Here’s what marketers look like wheneverythingis a priority:
And here’s what marketers look like when everything getsprioritized:
I think you can all guess which scenario is more efficient, effective, and less stressful.
Throughout my marketing career, I’ve taken on roles that have challenged me to be a jack of all trades as well as a specialist—yet every role has required the ability to identify, assess, and tackle the tasks at hand in a way that makes sense for my clients, organization, team, and myself. Simply put, every marketing practitioner and leaderneeds to be able to prioritizeanddeprioritize work to be lean, mean marketing machine that drives results.
To help you or your marketing team actually get work done (and do it well), here are a few tips for prioritizing to optimize your marketing workflow.
No one wants to admit it, but not all work is urgent and not all work is “important.” If you or your team’s workload is over capacity, you need to address this elephant in the room: some of the work has to wait.
The hard part is actually taking the time to determine which tasks and pieces of work are urgent, important, both, or neither. Here’s how we often look at it:
It doesn’t matter the method you use to define your organization’s priority levels; whether it’s the ABCDE Method, Eisenhower Decision Matrix, Eat the Frog Method, or your custom method-of-choice. What’s important is that you define the levels, they have clear differences, and have the stamp of approval from the whole team. Otherwise, you’ll find yourself in the same situation of “everything is important” and “everything is urgent,” which is no good for anyone.
Any marketing endeavor is marked by dozens of smaller tasks that feed the engine, many of them dependent on the timely execution of what comes before it. Within our agency for example, we need to receive influencer contributions before we can finalize our copy for a large asset. We need the copy client-approved and quality-checked before we can finish the design and promotional assets.
Recently, I’ve taken on some of the day-to-day management of project workflow, giving me a bird’s eye view to potential bottlenecks, obstacles, and snags. But not everyone has the luxury of having that insight across the organization.
Because a large majority of tasks (and projects) are dependent on other work getting finished, you need to define responsibilities and accountabilities for each team member—and hold them to it:
Setting accountability early on motivates your team to do the work, minimizes confusion, and empowers them to take ownership.
Read: How to Get it Done: Project Management Tips for Content Marketing Managers
When I get into work every morning, I list out priorities. Priorities for myself, that day and that week. Priorities for any projects I’m helping support from a resourcing or prioritization standpoint. I can tell you from experience that these lists changes each day—no matter what.
Whether you’re managing your individual priorities or priorities for a whole team, work is in constant flux. One team member could have a heavy meeting day on Monday, leaving them with only four hours of working time. You could be out of the office a whole workday for additional training. Or, someone agreed to get all of their priorities done (wanting to appear efficient) only to have some of their tasks slide to the next day.
Considering all of the unexpected things that can happen in a work day, it’s important that you assess tasks and re-prioritize on a daily basis. It’s something I’ve had to learn to do, too. This not only allows our team to better stay on-track, but it also gives us five opportunities throughout the week to assess whether or not we’ll actually finish each and every priority.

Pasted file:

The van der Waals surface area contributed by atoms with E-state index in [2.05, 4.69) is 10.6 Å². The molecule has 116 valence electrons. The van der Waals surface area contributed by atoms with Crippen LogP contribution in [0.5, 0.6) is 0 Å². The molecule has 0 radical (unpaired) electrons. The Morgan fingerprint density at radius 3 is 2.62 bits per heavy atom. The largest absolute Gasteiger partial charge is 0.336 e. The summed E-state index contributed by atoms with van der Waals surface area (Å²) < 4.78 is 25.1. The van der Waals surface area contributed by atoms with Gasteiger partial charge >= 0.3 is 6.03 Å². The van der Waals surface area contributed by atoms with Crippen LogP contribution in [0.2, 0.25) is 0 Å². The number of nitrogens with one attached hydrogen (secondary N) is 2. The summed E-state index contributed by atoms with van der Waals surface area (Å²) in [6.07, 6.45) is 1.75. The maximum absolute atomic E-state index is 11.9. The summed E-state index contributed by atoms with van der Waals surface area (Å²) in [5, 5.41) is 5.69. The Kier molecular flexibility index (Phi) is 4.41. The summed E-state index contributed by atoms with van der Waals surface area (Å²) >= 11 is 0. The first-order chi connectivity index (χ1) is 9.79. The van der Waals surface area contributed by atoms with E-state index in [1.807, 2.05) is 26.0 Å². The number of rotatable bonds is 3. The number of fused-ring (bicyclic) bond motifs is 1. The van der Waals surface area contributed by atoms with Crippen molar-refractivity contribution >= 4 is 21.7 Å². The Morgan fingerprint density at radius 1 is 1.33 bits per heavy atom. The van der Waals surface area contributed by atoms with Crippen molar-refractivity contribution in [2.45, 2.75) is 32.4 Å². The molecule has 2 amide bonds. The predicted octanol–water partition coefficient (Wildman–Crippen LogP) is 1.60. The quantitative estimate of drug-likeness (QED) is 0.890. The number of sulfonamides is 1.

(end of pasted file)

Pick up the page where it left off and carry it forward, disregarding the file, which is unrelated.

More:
Easily one of the most importantproject management tipsis to keep communication open, honest, and frequent. And it applies to prioritization as well.
Priorities shift. Sometimes, daily. It’s one of the harsh realities of marketing as we strive to reach the right audienceat the right time. Changing priorities allows us to reach our audience with timely, relevant messaging. Or, delight a client with a quick turnaround. Whatever the reason, it’s essential that the change is communicated to the necessary parties early and clearly.
It doesn’t matter if your team prefers communicating those changes via email, in a daily standup, or overSlack, as long as you have a documented process, format, and frequency set for communications, your team will be better prepared to switch gears at the drop of a hat.
Someone gets sick, an influencer has to back out of a campaign, your client or an internal stakeholder gives you a last-minute, unplanned round of edits, or a new opportunity has presented itself and you need to capitalize. When one timeline moves, so does another. You need a back-up plan to keep your priorities on-time.
It seems like an obvious suggestion to have a back-up plan, but it doesn’t always get done. Even though you’re confident in your team and their ability to deliver quality work, you need to be prepared for the worst case scenarios. Otherwise, panic ensues because you have all your balls in the air and no one to catch them.
The back-up plan could be leaving a buffer to all of your timelines, assigning extra resources to projects, building in additional editing time even if you don’t think it’ll be needed. Expect (and plan) for the worst, hope for the best.
At TopRank Marketing, we get a lot of work done. We have several internal teams often working on multiple campaigns at a time. And it’s impossible to do it all at once. Prioritizing our work helps us optimize our marketing workflow for both efficiencyandquality. Without clear, defined priorities we’d just be really bad jugglers. Instead, we’re pretty darn good at it.
Want more ways to get things done? Check out these marketing productivity hacks from Workfront’s Director of Digital Marketing Mike Riding.